Jaylen Fryberg performs in his dance regalia during the Paddle to Squaxin Island, August 2012.
By Andrew Gobin, Herald Writer
Herald writer Andrew Gobin is a member of the Tulalip Tribes and grew up on the reservation.
TULALIP — What do you say about a young man whose actions forever changed the lives of so many? You can seek rhyme and reason, you can analyze his troubles, you can gaze into the abyss of disbelief.
This is not about gun control, this is not about how a community failed a young man, and it’s not about using his troubles to solve everyone’s problems.
Strangers are telling Jaylen Fryberg’s story. Strangers who never met him.
What do you say about a boy? You say who he was.
Jaylen Fryberg came from a large, influential family on the Tulalip Indian Reservation. His grandfather, Ray Fryberg Sr., sat on the tribal council and is the director of Cultural and Natural Resources for the tribes. His grandmother, Sheryl Fryberg, was an executive with the tribes for many years, most recently the general manager of tribal government operations. His father, Ray Fryberg Jr., also works in Natural Resources for the tribes. His mother, Wendy Fryberg, a former Marysville School Board member, is deputy general manager for tribal government operations. He has two sisters, Tenika Fryberg and Mekyla Fryberg, and two brothers, Anthony Gobin and Julian Fryberg.
Jaylen was grounded in the traditions of the Snohomish people, his people, on the Tulalip Indian Reservation. He was a star wrestling and football athlete since he was young, competing with his cousins. He was an avid hunter and fisherman, from a place where rites of passage include those skills.
Jaylen came from a traditional family with a strong presence not only at Tulalip, but with tribes up and down the Pacific Northwest coast. He sang and drummed with the men of his family, learning to lead the group at a young age. His father and grandfather were dedicated to grooming Jaylen to be a strong leader, like so many of his elders.
His great-grandmother, Della Hill, was a strong spiritual leader in the Shaker faith throughout Northwest reservations. That was a path Jaylen and others in his family followed.
As he grew, Jaylen learned to revere traditional dances, earning his dance shirt and feather headdress. The shirt is embroidered across the chest and along the sleeves with small paddles hand-carved from cedar. The paddles clacked as he danced. The shirt and headdress were presented to him by tribal elders who chose him to be a lead dancer. Along with these came the responsibility to carry on tribal traditions. He wore the dance shirt and headdress often, at tribal ceremonies and the annual Canoe Journey, a summertime celebration of cultural heritage.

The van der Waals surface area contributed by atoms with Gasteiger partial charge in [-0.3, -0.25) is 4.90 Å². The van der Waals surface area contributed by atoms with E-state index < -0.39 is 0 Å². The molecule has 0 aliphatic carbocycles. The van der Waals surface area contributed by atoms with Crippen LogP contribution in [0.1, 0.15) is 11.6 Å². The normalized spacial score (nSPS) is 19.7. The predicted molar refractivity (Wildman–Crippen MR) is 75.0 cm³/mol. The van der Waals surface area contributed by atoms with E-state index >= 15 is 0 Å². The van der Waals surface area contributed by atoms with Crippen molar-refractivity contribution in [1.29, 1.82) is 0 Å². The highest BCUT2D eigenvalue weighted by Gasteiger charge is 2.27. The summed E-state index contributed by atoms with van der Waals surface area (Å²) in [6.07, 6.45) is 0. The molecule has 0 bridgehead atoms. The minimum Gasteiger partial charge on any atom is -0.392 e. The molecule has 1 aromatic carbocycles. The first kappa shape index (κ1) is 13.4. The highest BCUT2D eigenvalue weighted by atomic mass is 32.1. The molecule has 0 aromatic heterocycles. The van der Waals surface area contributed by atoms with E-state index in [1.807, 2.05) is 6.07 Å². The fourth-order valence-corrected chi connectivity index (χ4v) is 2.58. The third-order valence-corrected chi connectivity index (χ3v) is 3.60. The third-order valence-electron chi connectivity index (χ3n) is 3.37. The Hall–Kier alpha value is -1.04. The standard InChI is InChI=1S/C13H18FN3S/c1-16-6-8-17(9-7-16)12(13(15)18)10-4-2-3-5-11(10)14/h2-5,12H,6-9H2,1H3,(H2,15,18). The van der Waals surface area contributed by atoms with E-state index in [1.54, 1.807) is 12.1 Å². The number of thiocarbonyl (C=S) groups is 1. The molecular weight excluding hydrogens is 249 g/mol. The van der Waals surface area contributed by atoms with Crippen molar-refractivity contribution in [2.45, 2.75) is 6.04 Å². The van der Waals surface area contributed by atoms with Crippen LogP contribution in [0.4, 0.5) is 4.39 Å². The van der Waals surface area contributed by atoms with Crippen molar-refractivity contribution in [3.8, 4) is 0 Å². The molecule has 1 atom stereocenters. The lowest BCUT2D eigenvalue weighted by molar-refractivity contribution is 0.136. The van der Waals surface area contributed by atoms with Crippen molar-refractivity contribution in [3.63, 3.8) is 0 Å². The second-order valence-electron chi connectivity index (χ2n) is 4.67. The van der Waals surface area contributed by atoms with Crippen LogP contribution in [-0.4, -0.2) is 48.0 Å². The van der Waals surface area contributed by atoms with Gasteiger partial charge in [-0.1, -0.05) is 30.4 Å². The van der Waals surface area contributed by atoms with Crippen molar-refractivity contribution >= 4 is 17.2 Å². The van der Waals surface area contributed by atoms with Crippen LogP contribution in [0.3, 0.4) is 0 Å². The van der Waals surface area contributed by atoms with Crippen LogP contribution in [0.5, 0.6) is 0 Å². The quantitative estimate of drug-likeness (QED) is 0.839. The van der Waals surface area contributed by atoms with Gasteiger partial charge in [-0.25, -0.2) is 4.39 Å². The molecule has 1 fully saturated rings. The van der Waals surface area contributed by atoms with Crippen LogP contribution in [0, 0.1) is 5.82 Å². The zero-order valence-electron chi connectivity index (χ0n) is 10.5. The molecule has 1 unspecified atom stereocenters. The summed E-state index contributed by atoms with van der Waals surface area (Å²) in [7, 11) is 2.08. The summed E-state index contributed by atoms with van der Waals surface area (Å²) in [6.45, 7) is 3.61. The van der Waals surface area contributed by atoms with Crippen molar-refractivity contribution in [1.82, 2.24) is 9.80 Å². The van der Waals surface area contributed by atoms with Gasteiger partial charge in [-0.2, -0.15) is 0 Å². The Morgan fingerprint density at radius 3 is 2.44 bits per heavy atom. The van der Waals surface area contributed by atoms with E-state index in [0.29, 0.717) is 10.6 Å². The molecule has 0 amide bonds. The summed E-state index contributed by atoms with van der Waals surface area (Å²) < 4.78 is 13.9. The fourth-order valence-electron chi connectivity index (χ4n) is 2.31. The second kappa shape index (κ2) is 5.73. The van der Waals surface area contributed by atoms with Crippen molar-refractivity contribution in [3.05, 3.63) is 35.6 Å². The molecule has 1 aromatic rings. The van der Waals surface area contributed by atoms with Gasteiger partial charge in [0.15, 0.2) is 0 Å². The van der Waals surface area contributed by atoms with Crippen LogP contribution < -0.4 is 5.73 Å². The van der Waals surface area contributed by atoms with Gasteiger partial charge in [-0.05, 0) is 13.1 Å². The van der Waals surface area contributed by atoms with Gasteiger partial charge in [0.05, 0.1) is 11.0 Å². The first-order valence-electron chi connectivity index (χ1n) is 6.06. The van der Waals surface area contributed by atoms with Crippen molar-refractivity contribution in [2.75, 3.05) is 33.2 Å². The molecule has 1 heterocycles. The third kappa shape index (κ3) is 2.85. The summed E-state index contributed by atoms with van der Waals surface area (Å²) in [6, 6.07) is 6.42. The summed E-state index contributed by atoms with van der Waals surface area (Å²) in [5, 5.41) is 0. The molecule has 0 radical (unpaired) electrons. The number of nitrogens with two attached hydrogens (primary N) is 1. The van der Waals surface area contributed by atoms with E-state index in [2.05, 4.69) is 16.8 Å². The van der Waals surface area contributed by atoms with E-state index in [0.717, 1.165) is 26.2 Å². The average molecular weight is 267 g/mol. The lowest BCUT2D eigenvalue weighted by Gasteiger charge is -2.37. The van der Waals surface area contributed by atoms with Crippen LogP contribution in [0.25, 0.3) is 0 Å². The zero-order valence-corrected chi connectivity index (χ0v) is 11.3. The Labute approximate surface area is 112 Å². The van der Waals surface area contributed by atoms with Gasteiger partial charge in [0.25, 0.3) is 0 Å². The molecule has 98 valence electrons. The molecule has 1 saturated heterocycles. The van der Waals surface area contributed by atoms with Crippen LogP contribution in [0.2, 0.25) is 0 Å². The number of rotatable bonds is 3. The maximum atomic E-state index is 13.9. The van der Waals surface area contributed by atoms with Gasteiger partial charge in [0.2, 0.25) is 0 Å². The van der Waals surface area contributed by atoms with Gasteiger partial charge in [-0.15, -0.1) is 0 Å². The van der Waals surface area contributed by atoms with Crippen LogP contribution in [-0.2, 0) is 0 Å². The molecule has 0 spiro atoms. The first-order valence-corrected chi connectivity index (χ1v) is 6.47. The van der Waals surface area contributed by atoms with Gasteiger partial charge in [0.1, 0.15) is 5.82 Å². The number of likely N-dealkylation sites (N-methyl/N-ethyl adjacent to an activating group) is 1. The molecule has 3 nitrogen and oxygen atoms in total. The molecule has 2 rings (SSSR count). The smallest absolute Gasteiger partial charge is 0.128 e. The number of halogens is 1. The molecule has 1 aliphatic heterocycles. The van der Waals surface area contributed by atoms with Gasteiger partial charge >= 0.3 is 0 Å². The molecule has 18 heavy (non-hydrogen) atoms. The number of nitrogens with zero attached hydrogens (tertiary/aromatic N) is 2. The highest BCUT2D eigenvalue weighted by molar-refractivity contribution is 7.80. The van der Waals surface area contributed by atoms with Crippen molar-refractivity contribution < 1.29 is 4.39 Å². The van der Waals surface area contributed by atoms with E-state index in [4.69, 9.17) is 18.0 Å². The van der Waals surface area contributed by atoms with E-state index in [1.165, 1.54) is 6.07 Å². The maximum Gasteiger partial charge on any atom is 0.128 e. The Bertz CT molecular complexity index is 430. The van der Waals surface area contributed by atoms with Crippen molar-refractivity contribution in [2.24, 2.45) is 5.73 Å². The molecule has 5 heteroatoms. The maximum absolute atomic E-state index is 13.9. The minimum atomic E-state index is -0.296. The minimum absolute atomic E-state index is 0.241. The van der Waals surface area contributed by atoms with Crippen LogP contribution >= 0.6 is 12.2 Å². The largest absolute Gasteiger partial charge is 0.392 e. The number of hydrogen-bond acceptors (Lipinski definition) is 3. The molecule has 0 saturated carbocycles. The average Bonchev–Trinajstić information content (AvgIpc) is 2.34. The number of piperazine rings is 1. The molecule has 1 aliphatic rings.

From the time Jaylen was 5 or 6, he was involved in sports. He wrestled on the tribe’s team and played football on city and school teams, including this year as a freshman with the MPHS Tomahawks. His teammates, often cousins and friends, were closer to him than brothers. Jaylen always made time for them.
He learned to fish for salmon using gill nets with his father and grandfather. Many Tulalip families are fishing families.
Throughout the fall and winter, Jaylen was an avid hunter. He hunted deer and elk with his dad and brother, never failing to bring an animal home. He hunted for many reasons, including to feed families in their times of sorrow. Tulalip people find comfort and connection to each other in sharing traditional foods
At 14, Jaylen started high school at Marysville Pilchuck. He seemed to have it all. He was in a long-term relationship with a great girl, was part of a strong family, pulled down good grades and was on the football team. High school can be stressful, but he seemed to be handling things well enough. The truth is, no one saw this coming. A few outbursts on social media, a few scuffles, normal freshman angst that came with normal consequences. After Friday’s events, we are left with questions that may never be answered.
Jaylen got in a fight and was suspended from the football team just before a crucial game. Two of the boys he shot — Andrew Fryberg and Nate Hatch — were his cousins and also on the football team. Were they targeted because they would play in the championship game that night? We don’t know.
He had separated from his girlfriend, and it is speculated that caused an argument. Contrary to many news reports, his girlfriend did not attend Marysville Pilchuck. She was not among those shot.
And there is talk of bullying. All six of the students involved were close. They grew up together. They competed together. They went to homecoming together only a week before.
Did they tease each other? Of course. That’s what cousins are for.
We know Jaylen became troubled. Why is not clear.
What he did in that cafeteria was monstrous.
His uncle, John Dumonte, told TV reporters, though, that Jaylen wasn’t a monster.
As someone who walked with him in this community, who knew him from the time he was small, I understand that sentiment.
Culture and tradition can fall away. Not for Jaylen. He was viewed as living hope for the tribes’ future.
Now he is gone.
The shaken community on both sides of I-5 now must put the pieces together, to help each other learn how to heal from this, to understand why.